Welcome to Ethical Foundations for Public Service!

Ethical Foundations for Public Service
Part 1 : Philosophy and Principles

Principles of Public Service (continued)

Principle #5: Respectability

Public servants should safeguard public confidence in the integrity of the government of being honest, fair, caring and respectful, and by avoiding conduct that creates the appearance of impropriety, or which is otherwise unbefitting a public official. Ethical ground rules that enhance the principle of respectability include:

  • Honor and Respect : conduct professional and personal life so as to be worthy of trust.
  • Honesty : avoid lying, deception, deviousness and cheating.
  • Integrity : principle over expediency; courage of convictions.
  • Appearance of Impropriety : avoid otherwise proper conduct which creates in the minds of significant number of reasonable impartial observers the perception that the public trust has or will be violated.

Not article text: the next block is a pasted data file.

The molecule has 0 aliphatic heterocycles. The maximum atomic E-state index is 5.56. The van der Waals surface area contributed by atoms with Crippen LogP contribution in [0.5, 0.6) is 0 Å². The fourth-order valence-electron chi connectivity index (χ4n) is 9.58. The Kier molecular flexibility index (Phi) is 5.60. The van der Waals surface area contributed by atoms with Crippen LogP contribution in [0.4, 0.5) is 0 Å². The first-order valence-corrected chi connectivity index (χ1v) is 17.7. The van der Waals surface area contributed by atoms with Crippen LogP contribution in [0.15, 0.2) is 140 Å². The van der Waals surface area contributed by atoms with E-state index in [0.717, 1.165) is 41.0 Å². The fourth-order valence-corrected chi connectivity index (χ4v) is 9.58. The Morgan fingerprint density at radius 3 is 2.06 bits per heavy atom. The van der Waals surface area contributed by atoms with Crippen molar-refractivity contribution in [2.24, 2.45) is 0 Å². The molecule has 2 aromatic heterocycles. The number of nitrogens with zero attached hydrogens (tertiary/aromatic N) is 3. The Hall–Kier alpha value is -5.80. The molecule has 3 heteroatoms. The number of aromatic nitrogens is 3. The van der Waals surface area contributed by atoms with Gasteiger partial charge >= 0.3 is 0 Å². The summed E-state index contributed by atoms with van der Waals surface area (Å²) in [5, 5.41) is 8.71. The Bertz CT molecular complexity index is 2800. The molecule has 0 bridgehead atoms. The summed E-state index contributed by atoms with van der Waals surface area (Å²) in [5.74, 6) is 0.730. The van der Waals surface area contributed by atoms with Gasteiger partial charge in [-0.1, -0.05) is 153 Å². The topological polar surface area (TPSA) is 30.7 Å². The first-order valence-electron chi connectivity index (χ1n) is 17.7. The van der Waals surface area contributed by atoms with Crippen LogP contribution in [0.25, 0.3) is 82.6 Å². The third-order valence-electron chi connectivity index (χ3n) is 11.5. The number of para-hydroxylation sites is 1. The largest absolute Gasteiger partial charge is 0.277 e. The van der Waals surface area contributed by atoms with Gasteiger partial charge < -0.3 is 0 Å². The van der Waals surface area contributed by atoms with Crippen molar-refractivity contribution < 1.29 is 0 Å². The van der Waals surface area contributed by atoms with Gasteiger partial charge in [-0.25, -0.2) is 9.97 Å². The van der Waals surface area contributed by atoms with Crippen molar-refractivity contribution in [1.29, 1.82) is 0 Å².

• Private Conduct : improper if it demonstrates character traits, attitudes or judgments unbefitting public office.

Please refer to your handbook if you would like to work through this exercise on paper.

Thinking it Through...What Would YOU Do?
  • An employee you supervise who coordinates travel informs you that a group of researchers insist on using a particular airline because of the personal mileage credits they receive. On several occasions the employee has informed them of significantly lower airfares on other airlines, but they insist on booking a specific airline carrier. What do you do?

  • As a manager, you are aware of a group of employees whom your colleague supervises and who consistently come in late, take extended breaks, and leave early. What do you do?

  • As a manager, it's brought to your attention that several people in your office abuse the internet routinely doing non-work business, however, you have not personally observed this. What do you do?

  • You become a frustrated supervisor and routinely find yourself gossiping and talking down about others. Rather than stop, you continue this behavior. What are the implications?

  • In your opinion, the head of your office models inappropriate or poor behavior. You decide, “If she can do it than I can do it.” You begin to notice that this has a negative effect on your performance. What are your options?